By allowing ads to appear on this site, you support the local businesses who, in turn, support great journalism.
Pill Drop a safe way to dispose of old prescriptions
Safe Kids hosts event at Target
Placeholder Image

Pill Drop

What: Safe Kids Gainesville/Hall County offers a pill drop for unwanted or expired prescriptions. There also will be a child seat safety check.

When: 10 a.m.-2 p.m. today

Where: Target, 514 Shallowford Road NW, Gainesville

More info: Online


As the number of grandparents taking care of their grandchildren increases, some safety advocates worry it also raises the risk of kids coming in contact with dangerous medications.

At a "pill drop" Saturday, Safe Kids Gainesville/Hall County will try to decrease that danger by collecting unused or expired prescriptions.

"Our goal is to get unused, unwanted and expired medications out of the home to prevent misuse, abuse and accidental poisoning by children and adults," said Kim Martin, Safe Kids coalition coordinator.

This will be the group's second Pill Drop. In September, Safe Kids collected nearly 5 pounds of medication.

Martin said older individuals are more likely to have large amounts of expired prescriptions in their home.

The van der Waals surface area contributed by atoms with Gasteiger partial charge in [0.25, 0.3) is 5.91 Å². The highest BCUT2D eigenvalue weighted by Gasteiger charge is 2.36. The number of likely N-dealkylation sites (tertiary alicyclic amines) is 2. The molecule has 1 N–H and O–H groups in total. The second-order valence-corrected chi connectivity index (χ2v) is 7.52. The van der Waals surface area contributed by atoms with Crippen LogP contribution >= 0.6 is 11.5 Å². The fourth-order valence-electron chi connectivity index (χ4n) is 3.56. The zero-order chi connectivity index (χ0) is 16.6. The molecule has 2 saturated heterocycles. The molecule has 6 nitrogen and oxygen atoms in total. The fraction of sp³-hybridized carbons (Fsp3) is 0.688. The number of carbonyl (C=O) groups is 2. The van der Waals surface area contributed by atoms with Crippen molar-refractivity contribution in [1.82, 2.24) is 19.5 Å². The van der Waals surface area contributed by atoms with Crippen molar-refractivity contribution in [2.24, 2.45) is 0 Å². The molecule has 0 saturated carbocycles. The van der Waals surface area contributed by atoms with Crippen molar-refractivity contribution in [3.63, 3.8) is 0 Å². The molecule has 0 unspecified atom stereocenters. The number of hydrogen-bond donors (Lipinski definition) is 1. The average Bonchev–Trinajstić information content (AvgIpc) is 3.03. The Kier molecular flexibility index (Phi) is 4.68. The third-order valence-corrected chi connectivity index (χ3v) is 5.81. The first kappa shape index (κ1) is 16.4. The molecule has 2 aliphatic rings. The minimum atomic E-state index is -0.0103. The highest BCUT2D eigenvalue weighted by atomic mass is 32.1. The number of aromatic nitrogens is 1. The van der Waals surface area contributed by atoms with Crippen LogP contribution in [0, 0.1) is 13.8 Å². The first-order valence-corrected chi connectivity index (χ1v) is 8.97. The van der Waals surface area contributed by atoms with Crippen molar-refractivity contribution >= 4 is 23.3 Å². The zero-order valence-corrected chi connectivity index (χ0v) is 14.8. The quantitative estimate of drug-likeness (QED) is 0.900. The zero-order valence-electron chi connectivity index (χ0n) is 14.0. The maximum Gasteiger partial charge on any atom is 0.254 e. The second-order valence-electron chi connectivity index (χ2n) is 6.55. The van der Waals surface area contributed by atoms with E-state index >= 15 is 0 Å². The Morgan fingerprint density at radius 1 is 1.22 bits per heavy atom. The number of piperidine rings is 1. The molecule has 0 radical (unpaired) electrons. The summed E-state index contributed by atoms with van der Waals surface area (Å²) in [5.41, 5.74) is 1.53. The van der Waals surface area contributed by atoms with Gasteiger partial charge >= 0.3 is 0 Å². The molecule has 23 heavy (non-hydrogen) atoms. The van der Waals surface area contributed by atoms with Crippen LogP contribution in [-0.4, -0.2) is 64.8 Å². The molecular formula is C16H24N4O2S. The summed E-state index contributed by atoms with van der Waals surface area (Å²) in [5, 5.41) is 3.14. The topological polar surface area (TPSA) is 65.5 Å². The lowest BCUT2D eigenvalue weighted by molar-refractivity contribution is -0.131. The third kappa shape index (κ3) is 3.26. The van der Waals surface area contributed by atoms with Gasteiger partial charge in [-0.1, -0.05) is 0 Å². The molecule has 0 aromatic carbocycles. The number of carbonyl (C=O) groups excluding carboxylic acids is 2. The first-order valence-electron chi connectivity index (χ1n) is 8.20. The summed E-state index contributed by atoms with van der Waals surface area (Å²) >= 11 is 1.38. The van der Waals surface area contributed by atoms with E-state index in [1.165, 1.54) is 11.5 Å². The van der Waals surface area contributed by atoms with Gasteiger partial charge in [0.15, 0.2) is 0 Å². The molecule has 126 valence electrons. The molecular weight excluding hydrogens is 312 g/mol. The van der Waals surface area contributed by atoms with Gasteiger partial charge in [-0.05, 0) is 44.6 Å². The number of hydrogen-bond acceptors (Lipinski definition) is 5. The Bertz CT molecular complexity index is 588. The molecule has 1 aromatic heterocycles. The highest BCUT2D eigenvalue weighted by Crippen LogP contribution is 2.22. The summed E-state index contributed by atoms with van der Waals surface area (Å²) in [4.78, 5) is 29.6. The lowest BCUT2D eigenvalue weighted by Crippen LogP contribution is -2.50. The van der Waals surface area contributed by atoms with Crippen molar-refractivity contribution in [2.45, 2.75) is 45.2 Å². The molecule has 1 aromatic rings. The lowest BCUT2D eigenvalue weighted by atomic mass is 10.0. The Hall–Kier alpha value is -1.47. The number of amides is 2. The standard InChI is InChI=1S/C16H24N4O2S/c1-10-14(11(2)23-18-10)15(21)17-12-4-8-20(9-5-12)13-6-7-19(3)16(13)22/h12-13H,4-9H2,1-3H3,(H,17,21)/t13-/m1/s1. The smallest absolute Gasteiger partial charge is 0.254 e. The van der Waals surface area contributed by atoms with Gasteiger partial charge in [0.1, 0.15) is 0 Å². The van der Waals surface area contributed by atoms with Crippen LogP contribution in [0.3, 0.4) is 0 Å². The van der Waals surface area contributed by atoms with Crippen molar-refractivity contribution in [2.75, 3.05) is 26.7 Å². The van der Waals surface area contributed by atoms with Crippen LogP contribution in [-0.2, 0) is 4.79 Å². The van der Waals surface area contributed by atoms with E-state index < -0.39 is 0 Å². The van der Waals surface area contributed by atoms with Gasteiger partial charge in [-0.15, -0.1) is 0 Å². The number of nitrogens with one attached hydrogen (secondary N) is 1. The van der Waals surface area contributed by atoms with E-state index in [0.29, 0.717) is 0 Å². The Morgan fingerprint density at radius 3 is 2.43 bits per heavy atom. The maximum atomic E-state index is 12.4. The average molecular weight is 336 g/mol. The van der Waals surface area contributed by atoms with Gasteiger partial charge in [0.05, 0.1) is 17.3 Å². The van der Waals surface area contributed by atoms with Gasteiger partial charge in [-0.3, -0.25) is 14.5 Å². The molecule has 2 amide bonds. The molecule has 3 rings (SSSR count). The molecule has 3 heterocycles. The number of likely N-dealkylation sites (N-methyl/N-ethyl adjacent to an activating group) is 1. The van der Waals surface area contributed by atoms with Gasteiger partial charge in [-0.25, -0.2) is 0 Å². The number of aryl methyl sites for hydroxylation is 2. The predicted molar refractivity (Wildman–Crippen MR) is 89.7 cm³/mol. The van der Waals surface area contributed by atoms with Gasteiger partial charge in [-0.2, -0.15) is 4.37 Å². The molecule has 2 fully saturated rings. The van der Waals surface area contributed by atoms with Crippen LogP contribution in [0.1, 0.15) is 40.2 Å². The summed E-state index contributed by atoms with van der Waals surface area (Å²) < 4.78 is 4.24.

"(The older generation) are on quite a few medications due to the aging process," she said.

"And a lot of those older grandparents are keeping their grandchildren and taking care of them in their home. That population does not always lock up those medications as they should."

Saturday's event will aim to not just remove dangerous prescriptions from the home but raise awareness about properly storing medications. Martin said medications should not be stored in pill boxes separated by the day of the week.

"The medications should be in a high cabinet — locked cabinet preferably — not sitting on counter tops or bedside tables where those small little inquisitive hands will get into it, because medication to a toddler looks a whole lot like candy," she said.

The pill drop is confidential, Martin said.

Several certified individuals also will be on hand to check the safety of child car seats.

Last week, the American Academy of Pediatrics changed its recommendations for car seats, saying rear facing car seats should be used until age 2, booster seats until age 8 and back-seat-only seating until age 13.